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Wedding / Event Videography Techniques
Shooting non-repeatable events: weddings, recitals, plays, performances...


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Old December 17th, 2008, 11:30 PM   #1
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Merlin Steadicam

I just received my Merlin the other day and am thinking about using it for some specific shots at my wedding this weekend. I have noticed in my test footage around the house and neighborhood that while the footage is as smooth as silk there is a slight drift to it in the frame due to inertia, turning, lifting, etc. Most probably wouldn't notice, my wife didn't. Personally, I loved it. The slight movement gives one the sense of floating or flying. Anyone else think that a minute amount of drift is ok?
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Old December 18th, 2008, 01:43 AM   #2
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Quote:
Originally Posted by Brett Weathersby View Post
I just received my Merlin the other day and am thinking about using it for some specific shots at my wedding this weekend. I have noticed in my test footage around the house and neighborhood that while the footage is as smooth as silk there is a slight drift to it in the frame due to inertia, turning, lifting, etc. Most probably wouldn't notice, my wife didn't. Personally, I loved it. The slight movement gives one the sense of floating or flying. Anyone else think that a minute amount of drift is ok?
It's a mater of physics, so just practicing enough to know how to handle the merlin, I use to to do tilting shots from say the sky to the couple and just have to dance with it to make sure it doesn't sway,drift etc..just keep practicing, plan each move so you know how to handle the rig and from experience know how its going to behave.
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Old December 18th, 2008, 07:59 AM   #3
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Brett - mastering one of these devices takes a lot of practice. I too was impressed with my merlin footage when I first took it out of the box. After a while though you develop a more critical eye and notice all the little wobble's and drifts. Watch some of the better work on this site and you'll see a good example of what it should look like. I had a bridal photo shoot on a windy beach recently and tried to use the Merlin. That was an experience!

Art
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Old December 18th, 2008, 08:05 AM   #4
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Sorry to hijack the thread but just a very quick inquiry. I have a Glidecam 200pro and am thinking about investing in a Merlin and am a little unclear on that. I will be using it with A1 and am wondering if its worth it. I am in no means a professional videographer and am currently doing this to learn the style of shooting and taking creative shots so for now its mainly a hobby.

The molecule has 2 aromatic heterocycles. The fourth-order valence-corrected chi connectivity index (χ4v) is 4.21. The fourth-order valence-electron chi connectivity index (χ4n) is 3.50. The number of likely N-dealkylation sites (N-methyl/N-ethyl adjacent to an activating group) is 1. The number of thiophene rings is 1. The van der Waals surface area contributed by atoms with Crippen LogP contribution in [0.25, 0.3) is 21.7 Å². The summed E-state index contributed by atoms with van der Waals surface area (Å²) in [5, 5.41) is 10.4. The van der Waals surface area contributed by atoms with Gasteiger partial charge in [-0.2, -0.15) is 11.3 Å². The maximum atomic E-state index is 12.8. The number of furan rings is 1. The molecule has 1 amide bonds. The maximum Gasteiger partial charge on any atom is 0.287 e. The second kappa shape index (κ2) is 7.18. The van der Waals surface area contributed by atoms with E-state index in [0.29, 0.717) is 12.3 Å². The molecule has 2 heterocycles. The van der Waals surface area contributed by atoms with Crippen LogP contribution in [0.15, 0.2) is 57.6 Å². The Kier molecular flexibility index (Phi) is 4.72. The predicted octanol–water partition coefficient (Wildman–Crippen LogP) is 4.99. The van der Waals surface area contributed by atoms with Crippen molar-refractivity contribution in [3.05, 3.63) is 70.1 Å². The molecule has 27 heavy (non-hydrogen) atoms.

Thank you.
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Old December 18th, 2008, 11:12 AM   #5
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Don't know quite what to say. It works well with the A1. Probably the best way to get a steadicam look with the camera if that's what you want. I use mine every now and then and am glad I bought it. Is that what you want to know?
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Old December 22nd, 2008, 01:51 PM   #6
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love my Merlin

Karim,

I'm a Merlin evangelist. While my old Glidecam v-8 with vest gave me more variety and ease with my smooth shots, the Merlin is soooooo much smaller, lighter, and compact, and that's my priority - travel light!

I use the DVX100b, and I'm sure it would be great with a camera the size of the A1.

jones
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Old December 22nd, 2008, 03:51 PM   #7
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I'm not able to answer any questions, but I finally took the plunge (in my wallet) and won an eBay auction for the Merlin and I couldn't be more excited to use it!!!

I'm a bit intimidated by how many people say how much practice is needed to produce excellent footage with it. Can anyone recommend any links or tutorials on how to use it? I will be using a Canon XHA1 on it.
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Old December 22nd, 2008, 04:50 PM   #8
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Chris
I found that all the tutorials were a waste of time. The best way to learn is to get out and use it.
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Old December 22nd, 2008, 04:57 PM   #9
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Originally Posted by Chris Estrella View Post
I'm not able to answer any questions, but I finally took the plunge (in my wallet) and won an eBay auction for the Merlin and I couldn't be more excited to use it!!!

I'm a bit intimidated by how many people say how much practice is needed to produce excellent footage with it. Can anyone recommend any links or tutorials on how to use it? I will be using a Canon XHA1 on it.
Did you get the DVD with it? that should be more then sufficient. To make you feel better here is my 2nd day test 2 days with the Steadicam Merlin on Vimeo this is straight out of box using it, no practising in between.

So another words you can get alright results but what everyone means about practising is to be able to do very smooth moves and also different type of moves like spinning around, crane down with a pan..etc.. once you get a good feel of how it works then you can start experimenting but that all comes from practice.

Tips:

get a glass of water and run around with it and make sure nothing splashes out to help you take some softer steps so no harsh jitter comes through. I am fairly flat footed so I still get a bit of occasional jitter when I am not concentrating enough to make sure I am gliding. So I need to do this often.

Make sure you use the G-Platz screw for the A1.
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Old December 22nd, 2008, 05:38 PM   #10
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Quote:
Originally Posted by Peter Szilveszter View Post